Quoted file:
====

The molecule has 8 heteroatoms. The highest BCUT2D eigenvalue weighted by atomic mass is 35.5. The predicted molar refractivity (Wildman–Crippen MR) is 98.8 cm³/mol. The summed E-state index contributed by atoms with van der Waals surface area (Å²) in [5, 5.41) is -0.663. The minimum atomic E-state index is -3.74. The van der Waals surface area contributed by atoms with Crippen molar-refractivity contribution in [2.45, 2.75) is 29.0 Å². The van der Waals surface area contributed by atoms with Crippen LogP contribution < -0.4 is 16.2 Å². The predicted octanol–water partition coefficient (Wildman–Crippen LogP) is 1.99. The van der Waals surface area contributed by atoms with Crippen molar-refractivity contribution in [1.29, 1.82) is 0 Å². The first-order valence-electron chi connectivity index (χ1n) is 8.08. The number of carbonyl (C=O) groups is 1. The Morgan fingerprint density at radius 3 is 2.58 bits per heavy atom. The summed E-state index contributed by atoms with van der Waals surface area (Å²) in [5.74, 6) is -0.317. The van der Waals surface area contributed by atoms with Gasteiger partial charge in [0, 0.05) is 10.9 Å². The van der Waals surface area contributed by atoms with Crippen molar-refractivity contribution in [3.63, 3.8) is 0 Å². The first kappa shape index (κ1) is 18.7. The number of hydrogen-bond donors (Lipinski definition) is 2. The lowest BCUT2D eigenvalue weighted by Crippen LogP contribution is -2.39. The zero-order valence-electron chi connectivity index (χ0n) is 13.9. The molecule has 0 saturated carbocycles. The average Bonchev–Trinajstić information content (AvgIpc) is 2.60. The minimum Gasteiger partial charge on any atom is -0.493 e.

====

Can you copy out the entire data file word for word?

The molecule has 8 heteroatoms. The highest BCUT2D eigenvalue weighted by atomic mass is 35.5. The predicted molar refractivity (Wildman–Crippen MR) is 98.8 cm³/mol. The summed E-state index contributed by atoms with van der Waals surface area (Å²) in [5, 5.41) is -0.663. The minimum atomic E-state index is -3.74. The van der Waals surface area contributed by atoms with Crippen molar-refractivity contribution in [2.45, 2.75) is 29.0 Å². The van der Waals surface area contributed by atoms with Crippen LogP contribution < -0.4 is 16.2 Å². The predicted octanol–water partition coefficient (Wildman–Crippen LogP) is 1.99. The van der Waals surface area contributed by atoms with Crippen molar-refractivity contribution in [1.29, 1.82) is 0 Å². The first-order valence-electron chi connectivity index (χ1n) is 8.08. The number of carbonyl (C=O) groups is 1. The Morgan fingerprint density at radius 3 is 2.58 bits per heavy atom. The summed E-state index contributed by atoms with van der Waals surface area (Å²) in [5.74, 6) is -0.317. The van der Waals surface area contributed by atoms with Gasteiger partial charge in [0, 0.05) is 10.9 Å². The van der Waals surface area contributed by atoms with Crippen molar-refractivity contribution in [3.63, 3.8) is 0 Å². The first kappa shape index (κ1) is 18.7. The number of hydrogen-bond donors (Lipinski definition) is 2. The lowest BCUT2D eigenvalue weighted by Crippen LogP contribution is -2.39. The zero-order valence-electron chi connectivity index (χ0n) is 13.9. The molecule has 0 saturated carbocycles. The average Bonchev–Trinajstić information content (AvgIpc) is 2.60. The minimum Gasteiger partial charge on any atom is -0.493 e.